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California Air Resources Board approves $663M funding plan for clean cars, trucks, buses

The California Air Resources Board approved a $663-million low-carbon transportation plan to increase the use of clean cars, heavy-duty trucks, buses and freight equipment. The funding will help the state cut climate-changing gases while promoting technologies that reduce harmful diesel emissions, particularly in disadvantaged and low-income communities.

These investments support the emission reduction goals of the California’s 2017 Climate Change Scoping Plan (earlier post), State Implementation Plans and the California Sustainable Freight Action Plan.

The plan allocates $398 million to incentivize clean heavy-duty trucks, buses and freight projects, including $190 million for advanced-technology freight equipment such as yard trucks, forklifts and cranes. The majority of funding for the Fiscal Year 2017-18 plan comes from California’s cap-and-trade auction proceeds.

While diesel trucks account for only 2% of vehicles in the state, they emit the majority of the smog-forming pollution, and two-thirds of all diesel soot. In 1998, California identified diesel particulate matter as a toxic air contaminant based on its potential to cause cancer, premature death, and other health problems.

There are now more than 20 manufacturers offering 60 eligible models of hybrid, low-NOx, and zero-emission trucks and buses—companies such as BYD, Complete Coach Works, Efficient Drivetrains Inc., El Dorado, Gillig, Motiv Power Systems, New Flyer, Proterra and TransPower. The overall number of companies involved in building clean trucks and buses in California has been growing rapidly over the past several years.

The plan continues CARB’s efforts to put more clean vehicles in disadvantaged communities, while promoting technologies that can reduce harmful effects of fossil fuel emissions across California. Investments range from supporting increased numbers of zero-emission heavy-duty trucks and buses, and zero- and near zero-emission freight facilities, to rebates for the cleanest passenger cars.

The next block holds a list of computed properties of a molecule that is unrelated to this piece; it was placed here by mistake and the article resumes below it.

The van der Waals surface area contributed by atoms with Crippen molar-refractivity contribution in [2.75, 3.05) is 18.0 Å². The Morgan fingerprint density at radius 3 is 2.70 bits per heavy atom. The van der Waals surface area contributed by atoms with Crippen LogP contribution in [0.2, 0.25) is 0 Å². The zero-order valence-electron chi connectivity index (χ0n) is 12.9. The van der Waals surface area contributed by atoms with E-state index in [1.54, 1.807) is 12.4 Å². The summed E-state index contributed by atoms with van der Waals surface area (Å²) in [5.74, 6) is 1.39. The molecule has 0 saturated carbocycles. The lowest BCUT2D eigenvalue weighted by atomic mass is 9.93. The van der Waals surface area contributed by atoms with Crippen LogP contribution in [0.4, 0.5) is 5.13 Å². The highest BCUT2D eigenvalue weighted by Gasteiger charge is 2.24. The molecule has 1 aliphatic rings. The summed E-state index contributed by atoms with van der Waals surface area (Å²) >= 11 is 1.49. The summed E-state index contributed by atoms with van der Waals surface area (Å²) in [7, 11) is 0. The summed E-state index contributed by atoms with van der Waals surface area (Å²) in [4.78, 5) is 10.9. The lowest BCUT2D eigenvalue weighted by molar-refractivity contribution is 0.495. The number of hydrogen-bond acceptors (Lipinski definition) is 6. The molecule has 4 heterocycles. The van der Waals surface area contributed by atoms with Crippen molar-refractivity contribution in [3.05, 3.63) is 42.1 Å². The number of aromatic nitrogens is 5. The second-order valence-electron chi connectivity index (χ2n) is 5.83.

Investments in the package include:

  • $188 million to promote the sale of clean trucks and buses through voucher incentives, driving the continued deployment of hybrid, low-NOx (nitrogen oxides), and zero-emission trucks and buses.

  • $190 million for advanced-technology freight-related investments that will bring the cleanest vehicles and equipment to California's most impacted communities, transportation corridors and freight hubs.

  • $20 million to make loans for clean trucks more widely available.

  • $140 million to the Clean Vehicle Rebate Project, which offers up to $5,000 in vehicle rebates for the purchase or lease of new, eligible zero-emission and plug-in hybrid vehicles.

  • $125 million to transportation equity projects focused on disadvantaged communities and low-income consumers. These include programs to scrap and replace older vehicles with up-to-date clean cars, cleaner school buses, and more electric car-sharing projects in disadvantaged communities.

While the incentive funding largely comes from the state’s cap-and-trade program, other funding is provided by the state’s Air Quality Improvement Program, the Volkswagen diesel emissions cheating scandal settlement and the new Zero- and Near-Zero Emission Warehouse Program.



These are large funds from a large State. Investing it/them in the right places is not an easy task. Every major needs seems to get a piece of the pie.

Priority of large diesel is justified, specially since many manufacturers keep on cheating.


"$140 million to the Clean Vehicle Rebate Project, which offers up to $5,000 in vehicle rebates for the purchase or lease of new, eligible zero-emission and plug-in hybrid vehicles."
This sounds good.

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